This article was originally published at ComicBook.Com on October 24, 2015.
A first issue has one goal that should be placed above all others: hook the reader. It is your introduction to a new story and an invitation to come back for more. Despite floating a vaguely interesting premise, The Shield #1 never manages to find a hook. Writers Adam Christopher and Chuck Wendig fail to construct a compelling plot or engaging characters and Drew Johnson never manages to make action or setting connect. The Shield #1 is a comic whose poor execution undermines any promise readers could hope to find for the second issue.
Christopher and Wendig structure the story around a mystery, the mystery being who their main character actually is. It opens on a scene in the Revolutionary War before leaping to the present, leaving readers questioning what exactly is happening. This isn’t terribly difficult to figure out and is clarified to some degree by the end of the issue, but it’s clarity is not the problem. It is so focused on disorienting the reader and engaging them with the mystery that it fails to ever question why they should care.
It could be reasonably assumed that character could drive a connection to the events of The Shield #1, but the cast of the comic is composed of a bland cypher, laughably goateed villain, and even more generic cop. The Shield herself is missing her identity and appears to have lost her personality as well. Throughout the issue she merely responds to actions around her, running away from bad guys and stopping crimes. The closest thing she has to depth is an overt willingness to punch anything that may be vaguely threatening. Her internal monologue lacks any nuance or voice, punched out like a silver age comics adventure. The villain of the piece also resembles something from this era of superhero comics, spouting lines that even Snidely Whiplash might cringe at.
If nothing else, The Shield’s propensity for violence lends itself to a fast paced comic filled with chases and fight scenes all set in the very scenic city of Washington, D.C. Yet neither the setting nor the action ever evokes any interest. The opening scene of The Shield #1 shows Johnson’s lack of sense for pacing. A two-page spread of The Shield infiltrating a British encampment and attacking soldiers allows panels of prowling through the camp to sprawl across great lengths of the page. Meanwhile, several panels of a knife fight are jammed into the bottom right corner, encouraging readers to move over the most exciting elements of the page much more quickly. The relationship between bodies in close combat scenarios and anatomical design of kicks and punches are often questionable as well.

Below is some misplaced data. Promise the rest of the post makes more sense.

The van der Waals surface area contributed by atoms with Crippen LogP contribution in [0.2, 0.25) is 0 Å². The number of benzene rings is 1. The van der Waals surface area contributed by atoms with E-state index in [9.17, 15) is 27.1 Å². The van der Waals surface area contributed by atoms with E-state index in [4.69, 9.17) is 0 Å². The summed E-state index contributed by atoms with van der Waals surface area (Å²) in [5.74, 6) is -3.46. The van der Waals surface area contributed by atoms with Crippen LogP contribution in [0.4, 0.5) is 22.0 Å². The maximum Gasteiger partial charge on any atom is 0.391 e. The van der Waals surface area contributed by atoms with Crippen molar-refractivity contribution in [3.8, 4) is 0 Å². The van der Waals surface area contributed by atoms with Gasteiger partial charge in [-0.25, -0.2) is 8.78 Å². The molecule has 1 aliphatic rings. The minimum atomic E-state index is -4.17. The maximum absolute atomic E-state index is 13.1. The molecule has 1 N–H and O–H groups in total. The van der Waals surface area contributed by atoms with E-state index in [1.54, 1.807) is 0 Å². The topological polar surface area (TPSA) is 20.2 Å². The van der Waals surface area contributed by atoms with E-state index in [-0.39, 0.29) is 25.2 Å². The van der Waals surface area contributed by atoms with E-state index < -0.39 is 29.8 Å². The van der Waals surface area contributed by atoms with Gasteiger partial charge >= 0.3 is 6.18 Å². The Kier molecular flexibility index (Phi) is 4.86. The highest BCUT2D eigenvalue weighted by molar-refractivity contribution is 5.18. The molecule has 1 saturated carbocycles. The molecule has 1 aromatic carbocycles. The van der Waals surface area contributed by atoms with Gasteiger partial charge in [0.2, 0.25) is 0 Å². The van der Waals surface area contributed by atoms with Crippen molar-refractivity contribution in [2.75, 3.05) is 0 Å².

Complaints about the use of D.C. as a setting may vary, but the geography being used in The Shield #1 displays a clear lack of research. Landmarks are peppered throughout the issue, but The Shield moves between distinct areas of the city with little concern for how they connect. Even given her immense strength, the speed with with she operates within the city is questionable. For an over-the-top fantasy, this might not prove so troubling, but Johnson presents these events with a gritty, semi-realistic tone that does not fit the world he is actually creating.
The end result isn’t a comic that is offensive or completely without merit. It simply lacks the ability to earnestly recommend itself as something worth continuing. While it’s entirely possible that any of its elements, from characters to setting, will be refined as the series continues, there’s nothing here to make us believe that will happen. The Shield #1 is a lackluster outing that is best left on the shelf.